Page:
Chicago Mayor Rahm Emanuel received an answer of “no” to his request to pass a bill which would have helped fund pensions for the city’s police and firemen.
Illinois Governor Bruce Rauner said that Emanuel’s plan did not include cost-cutting savings. He said the bill would force the city taxpayers to pay more in the long run.
“Borrowing billions against taxpayers is not the solution,” Rauner said.
But for now the veto will remove $220 million from the city’s budget. The mayor might have to raise property taxes on Chicago residents to make up the deficit. Some critics of the governor say he squashed the plan as much for political reasons and economic. They say that Republican Rauner would like to have some power of Democrats in upcoming fights over budgeting, taxes and the pro-business, anti-union changes the governor is after.
The bill the governor vetoed would have covered the cost of contributions to the Policemen’s and Firemen’s Annuity and Benefit Fund.
“The cost to Chicago’s taxpayers of kicking this can down the road is truly staggering,” Rauner said in the statement. “Chicago is borrowing against its taxpayers to the tune of $18.6 billion. This practice has to stop. If we continue, we’ve learned nothing from our past mistakes.”
Emanuel replied: “With a stroke of his pen, Bruce Rauner just told every Chicago taxpayer to take a hike. Bruce Rauner ran for office promising to shake up Springfield, but all he’s doing is shaking down Chicago residents, forcing an unnecessary $300 million property tax increase on them and using them as pawns in his failed political agenda.”
Oak Brook, Illinois headquartered McDonald’s announced that it is testing the feasibility of putting fresh beef on its menu in 14 outlets in Dallas, Texas. It is still too early for them to say whether they can take the idea of replacing their frozen hamburger patties across the nation.
The test is so far only being done with quarter pound burger patties.
“Like all of our tests, this one too is designed to see what works and what doesn’t within our restaurants,” said Lisa McComb, a McDonald’s spokeswoman.
The test is taken place during a period in which McDonald is attempting to reverse a recent business slump it has been experiencing. The company wants to try and improve business by improving some of its most basic items on its menu.
McDonald’s is the country’s largest hamburger fast-food restaurant chain, with 14,000 locations.
According to a Securities and Exchange Commission filing, the leadership of Gannett met with executives of Tribune Publishing to discuss an unsolicited bid to buy the Chicago based Tribune. Apparently no deal was reached.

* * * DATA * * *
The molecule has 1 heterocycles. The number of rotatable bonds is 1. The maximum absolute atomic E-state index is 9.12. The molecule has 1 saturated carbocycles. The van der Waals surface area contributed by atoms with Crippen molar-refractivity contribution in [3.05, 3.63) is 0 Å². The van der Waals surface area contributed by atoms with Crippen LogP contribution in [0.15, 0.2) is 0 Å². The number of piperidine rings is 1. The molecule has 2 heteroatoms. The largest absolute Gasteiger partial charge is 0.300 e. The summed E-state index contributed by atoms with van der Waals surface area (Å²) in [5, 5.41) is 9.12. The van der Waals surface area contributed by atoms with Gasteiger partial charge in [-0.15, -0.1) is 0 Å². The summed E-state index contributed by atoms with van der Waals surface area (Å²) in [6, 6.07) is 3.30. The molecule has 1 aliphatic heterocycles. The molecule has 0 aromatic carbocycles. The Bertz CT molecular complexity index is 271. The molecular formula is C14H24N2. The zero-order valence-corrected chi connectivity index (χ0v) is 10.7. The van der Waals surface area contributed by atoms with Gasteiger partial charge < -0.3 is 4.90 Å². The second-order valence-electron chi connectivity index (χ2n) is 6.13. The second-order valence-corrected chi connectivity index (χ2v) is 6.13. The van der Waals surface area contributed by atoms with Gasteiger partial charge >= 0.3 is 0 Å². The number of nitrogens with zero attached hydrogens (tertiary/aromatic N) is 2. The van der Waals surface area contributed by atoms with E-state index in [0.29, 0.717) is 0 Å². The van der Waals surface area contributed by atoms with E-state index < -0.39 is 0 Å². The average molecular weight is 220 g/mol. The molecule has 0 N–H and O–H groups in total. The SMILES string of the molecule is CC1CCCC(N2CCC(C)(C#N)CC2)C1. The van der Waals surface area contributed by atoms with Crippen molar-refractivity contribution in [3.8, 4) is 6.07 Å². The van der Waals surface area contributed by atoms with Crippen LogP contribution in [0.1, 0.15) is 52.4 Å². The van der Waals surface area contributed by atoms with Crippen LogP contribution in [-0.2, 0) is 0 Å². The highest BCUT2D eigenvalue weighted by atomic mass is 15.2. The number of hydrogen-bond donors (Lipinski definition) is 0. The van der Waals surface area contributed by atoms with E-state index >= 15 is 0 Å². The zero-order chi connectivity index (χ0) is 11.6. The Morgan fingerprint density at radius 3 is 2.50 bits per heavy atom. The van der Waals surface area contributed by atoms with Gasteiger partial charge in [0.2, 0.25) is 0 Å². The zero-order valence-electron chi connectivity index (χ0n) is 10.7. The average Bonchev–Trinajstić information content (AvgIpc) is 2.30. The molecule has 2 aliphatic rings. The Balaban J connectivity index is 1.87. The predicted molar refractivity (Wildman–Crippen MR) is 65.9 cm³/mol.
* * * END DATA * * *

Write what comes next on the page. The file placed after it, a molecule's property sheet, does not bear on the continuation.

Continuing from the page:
The meeting was arranged at the suggestion of Tribune Publishing Chairman Michael Ferro. Together with Tribune CEO Justin Dearborn, Ferro met with Gannett Chairman John Jeffry Louis and CEO Robert Dickey. It was the first meeting between the execs since the purchase offer of $815 million was made public in April.
Dickey and Louis re-stated Gannett’s offer, while Ferro said that the Tribune is still pursuing a new business strategy. The SEC filing stated that “no meaningful progress was made to discuss the terms of the Offer or a process for going forward.”
Gannett, which is headquartered in McLean, Virginia is the publisher of over 100 newspapers, including USA Today. The company offered to buy the Chicago-based Tribune Publishing for $12.25 per share in an all cash transaction that would include the purchase of $390 million worth of debt. The Tribune’s board voted down the proposal in a unanimous vote on May 4.
“Gannett is committed to engaging in substantive discussions with Tribune regarding its $12.25 all-cash, premium offer,” the company said on Friday. “We look forward to Tribune’s board acting as responsible financial stewards in the best interests of its shareholders.”
IKEA US president Lars Petersson announced that their 206,000 Milwaukee customers will soon be able to shop at their own IKEA store.
The store will comprise almost 300,000 square feet, built on 29 acres at the intersection of Interstate 94 and Drexel Avenue. Consumers can expect to shop in the mega store by the summer of 2018.
“We are excited at the possibility of growing our Midwestern U.S. presence with a Milwaukee-area store,” Petersson said. “A location in the retail corridor would provide our already 206,000 Milwaukee-area customers their own store.”
The huge store will offer customers 10,000 exclusively designed items, 50 room settings and three model home interior designs. There will also be a restaurant and children’s play area within the store. The new location will join other Midwest stores in Bolingbrook and Schaumburg in Illinois and in others in the Minneapolis-St Paul region in Minnesota.
Michael Frerichs, Illinois treasurer, has succeeded to get Radio Shack, a consumerelectronics company that filed for bankruptcy last year, to pay $140,000 in rebates that were never cashed. The money is owed to over 5,000 Illinois residents. The Radio Shack bankruptcy should not affect their ability to pay, as the government already has the money in hand.
Since rebate checks not claimed within five years are considered unclaimed property according to Illinois state law, Frerichs pursued Radio Shack to pay off their customers. One of the roles of the treasurer in Illinois is returning unclaimed property.
The rebates were used to help convince consumers to make purchases between 2002 and 2008. Radio Shack agreed to the terms of the settlement when Frerichs auditors saw that the company and its rebate fulfillment provider, Global Fulfillment Services, did not report the unclaimed rebate checks.
However, it is still not known how much of the $140,000 will actually be returned to Illinois consumers. That number will depend on how well the state can locate those entitled to rebates, and then getting the rebate money to them.